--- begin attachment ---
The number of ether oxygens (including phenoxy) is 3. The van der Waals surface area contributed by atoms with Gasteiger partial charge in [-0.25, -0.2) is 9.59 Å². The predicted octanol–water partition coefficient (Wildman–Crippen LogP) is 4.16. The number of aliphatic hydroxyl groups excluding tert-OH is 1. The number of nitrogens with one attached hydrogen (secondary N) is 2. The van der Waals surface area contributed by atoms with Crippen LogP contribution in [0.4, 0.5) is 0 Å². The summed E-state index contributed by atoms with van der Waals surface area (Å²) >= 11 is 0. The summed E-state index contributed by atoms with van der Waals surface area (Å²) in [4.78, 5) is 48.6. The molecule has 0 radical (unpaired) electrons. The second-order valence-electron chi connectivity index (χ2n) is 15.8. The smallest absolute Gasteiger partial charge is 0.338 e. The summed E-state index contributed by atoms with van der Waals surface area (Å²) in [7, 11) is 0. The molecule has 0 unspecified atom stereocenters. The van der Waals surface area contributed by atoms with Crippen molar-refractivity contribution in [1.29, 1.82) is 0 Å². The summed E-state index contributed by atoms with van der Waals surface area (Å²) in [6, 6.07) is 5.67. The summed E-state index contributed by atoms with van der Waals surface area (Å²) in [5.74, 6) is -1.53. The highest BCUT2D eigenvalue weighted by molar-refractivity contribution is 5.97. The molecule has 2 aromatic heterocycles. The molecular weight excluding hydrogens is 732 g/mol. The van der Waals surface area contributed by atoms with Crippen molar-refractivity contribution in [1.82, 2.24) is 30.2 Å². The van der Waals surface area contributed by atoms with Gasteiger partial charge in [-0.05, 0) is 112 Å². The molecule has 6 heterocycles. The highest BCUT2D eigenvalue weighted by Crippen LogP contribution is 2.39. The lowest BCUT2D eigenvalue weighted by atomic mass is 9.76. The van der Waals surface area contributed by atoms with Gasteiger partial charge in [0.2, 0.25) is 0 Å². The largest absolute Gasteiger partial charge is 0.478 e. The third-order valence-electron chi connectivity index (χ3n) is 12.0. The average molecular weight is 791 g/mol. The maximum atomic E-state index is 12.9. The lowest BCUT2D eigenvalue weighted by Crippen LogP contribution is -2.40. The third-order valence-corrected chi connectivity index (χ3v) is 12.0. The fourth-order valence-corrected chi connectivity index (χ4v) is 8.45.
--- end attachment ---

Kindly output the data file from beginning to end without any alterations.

The number of ether oxygens (including phenoxy) is 3. The van der Waals surface area contributed by atoms with Gasteiger partial charge in [-0.25, -0.2) is 9.59 Å². The predicted octanol–water partition coefficient (Wildman–Crippen LogP) is 4.16. The number of aliphatic hydroxyl groups excluding tert-OH is 1. The number of nitrogens with one attached hydrogen (secondary N) is 2. The van der Waals surface area contributed by atoms with Crippen LogP contribution in [0.4, 0.5) is 0 Å². The summed E-state index contributed by atoms with van der Waals surface area (Å²) >= 11 is 0. The summed E-state index contributed by atoms with van der Waals surface area (Å²) in [4.78, 5) is 48.6. The molecule has 0 radical (unpaired) electrons. The second-order valence-electron chi connectivity index (χ2n) is 15.8. The smallest absolute Gasteiger partial charge is 0.338 e. The summed E-state index contributed by atoms with van der Waals surface area (Å²) in [7, 11) is 0. The molecule has 0 unspecified atom stereocenters. The van der Waals surface area contributed by atoms with Crippen molar-refractivity contribution in [1.29, 1.82) is 0 Å². The summed E-state index contributed by atoms with van der Waals surface area (Å²) in [6, 6.07) is 5.67. The summed E-state index contributed by atoms with van der Waals surface area (Å²) in [5.74, 6) is -1.53. The highest BCUT2D eigenvalue weighted by molar-refractivity contribution is 5.97. The molecule has 2 aromatic heterocycles. The molecular weight excluding hydrogens is 732 g/mol. The van der Waals surface area contributed by atoms with Crippen molar-refractivity contribution in [1.82, 2.24) is 30.2 Å². The van der Waals surface area contributed by atoms with Gasteiger partial charge in [-0.05, 0) is 112 Å². The molecule has 6 heterocycles. The highest BCUT2D eigenvalue weighted by Crippen LogP contribution is 2.39. The lowest BCUT2D eigenvalue weighted by atomic mass is 9.76. The van der Waals surface area contributed by atoms with Gasteiger partial charge in [0.2, 0.25) is 0 Å². The largest absolute Gasteiger partial charge is 0.478 e. The third-order valence-electron chi connectivity index (χ3n) is 12.0. The average molecular weight is 791 g/mol. The maximum atomic E-state index is 12.9. The lowest BCUT2D eigenvalue weighted by Crippen LogP contribution is -2.40. The third-order valence-corrected chi connectivity index (χ3v) is 12.0. The fourth-order valence-corrected chi connectivity index (χ4v) is 8.45.